Climate 'time bombs' stoke scientists' fears


Whatever the outcome of the UN climate summit in Copenhagen, Nature may have some extremely nasty surprises up its sleeve, say scientists.

They say Earth's biosphere has numerous "tipping points" - triggers that cause global warming and its impacts to lurch up a gear or two, rather than occur than in a smooth, incremental way.

In other words, the planet itself would become the main driver of warming, making the crisis far more difficult to manage.

Many of the tipping points have only been discovered within the last decade or so, and experts admit to many unknowns as to how and when they could occur.

Here is a summary of the main triggers, outlined by the UN's Intergovernmental Panel on Climate Change (IPCC) and in studies published in peer-reviewed journals:


The Arctic ice cap, which in winter covers some 15 million square kilometres (5.8 million square miles), is shrinking. Whether the region's first ice-free summer happens in five years or 50 is only a matter of 'when', not 'if', many scientists say.

As the ice disappears, so too does a massive mirror that reflects sunlight back into space. The dark ocean left uncovered soaks up the Sun's radiative force, and the warming helps to melt neighbouring patches of ice.

This vicious cycle of warming is what scientist's call a "positive feedback loop" - less ice means more heat absorbed, and more heat absorbed means less ice.

Sea ice floats on water, so its melting does not add to ocean levels, although its loss would have an impact on biodiversity.


Greenland is covered with a blanket of frozen water thick enough to lift global sea levels by seven metres (23 feet).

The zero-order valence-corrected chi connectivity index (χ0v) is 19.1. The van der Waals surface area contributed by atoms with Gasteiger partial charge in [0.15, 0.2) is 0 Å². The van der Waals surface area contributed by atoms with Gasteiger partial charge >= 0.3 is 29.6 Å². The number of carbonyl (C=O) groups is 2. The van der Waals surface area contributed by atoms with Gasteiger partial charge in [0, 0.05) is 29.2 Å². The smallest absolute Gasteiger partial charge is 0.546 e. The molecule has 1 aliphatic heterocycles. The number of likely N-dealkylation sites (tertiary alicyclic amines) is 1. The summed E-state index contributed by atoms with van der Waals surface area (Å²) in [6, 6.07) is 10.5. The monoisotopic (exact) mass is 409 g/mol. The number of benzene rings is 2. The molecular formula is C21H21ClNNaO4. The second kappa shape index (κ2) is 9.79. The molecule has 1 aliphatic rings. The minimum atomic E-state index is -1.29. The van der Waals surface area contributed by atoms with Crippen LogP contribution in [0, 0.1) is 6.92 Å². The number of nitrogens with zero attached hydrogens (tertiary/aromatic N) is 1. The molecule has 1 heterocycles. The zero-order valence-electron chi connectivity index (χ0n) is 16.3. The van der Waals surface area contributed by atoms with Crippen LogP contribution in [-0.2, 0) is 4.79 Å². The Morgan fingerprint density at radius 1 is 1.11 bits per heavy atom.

Less than a decade ago, there seemed no risk that the ice sheet would be lost except over a geological timescale, measurable in terms of thousands of years.

Since 2000, though, Greenland has lost 1,500 billion tonnes of ice, contributing 0.75 mm (0.03 inch) annually to sea levels, and some scientists fear it could collapse within a couple of centuries.

A global average temperature increase of 3.0 degrees Celsius (5.4 degrees Fahrenheit) - an unfortunately plausible end point for this century - would mean a 9.0-to-11.0 C (16.2-to-19.8 F) jump in the Arctic region, enough to tip the balance, according to the IPCC.

The West Antarctic ice sheet was likewise considered relatively immune to global warming over the short term, but the recent dramatic collapse of ice shelves points to a more imminent danger.

Were the whole ice sheet to give way, it would add another five metres (16 feet) to the ocean watermark.

A big concern is that these masses of ice are so huge that, once the melting starts, seas will continue to rise for decades or centuries.

Even a one-metre (3.25-feet) rise - a widely-shared forecast for 2100 - would wipe several island states off the map and disrupt hundreds of millions of lives in low-lying deltas, especially in Asia and Africa.


Locked inside permafrost, covering a fifth of Earth's land surface, are billions of tonnes of carbon in the form of methane, a greenhouse gas 30 times more potent than CO2.

The top three metres (10 feet) of this frozen landscape - up to a kilometre (half-mile) thick - contain as much carbon as Earth's atmosphere.

As temperatures rise, more and more methane is freed and enters the atmosphere, adding to the greenhouse effect.

The leakage is not only occurring on land. Methane ice formations called clathrates, in the Arctic and Antarctic oceans, are also bleeding the heat-trapping gas.

It was probably the same process that sparked runaway global warming some 635 million years ago, ending the longest ice age Earth has ever known.

IPCC chairman Rajendra Pachauri called this year for a special task force to study whether thawing permafrost could cause "abrupt, irreversible climate change."


More than half the CO2 humans generate is absorbed, in roughly equal measure, by forests and oceans.

Earth's plant life is so far keeping pace with emissions despite tropical deforestation. But oceans are showing signs of fatigue, according to a study released last week by the Global Carbon Project (GCP), an international consortium of climate scientists.

Over the last half century, the percentage of CO2 pumped into the atmosphere that stays there has gone up from 40 to 45 percent, fuelling the greenhouse effect.

Part of the decrease may be due to carbon saturation and rising emissions. But rising temperatures also cause ocean acidification, hampering the ability of marine organisms - plankton, algae, coral - to transform CO2 into calcium-rich shells that help to lock away carbon for millennia.

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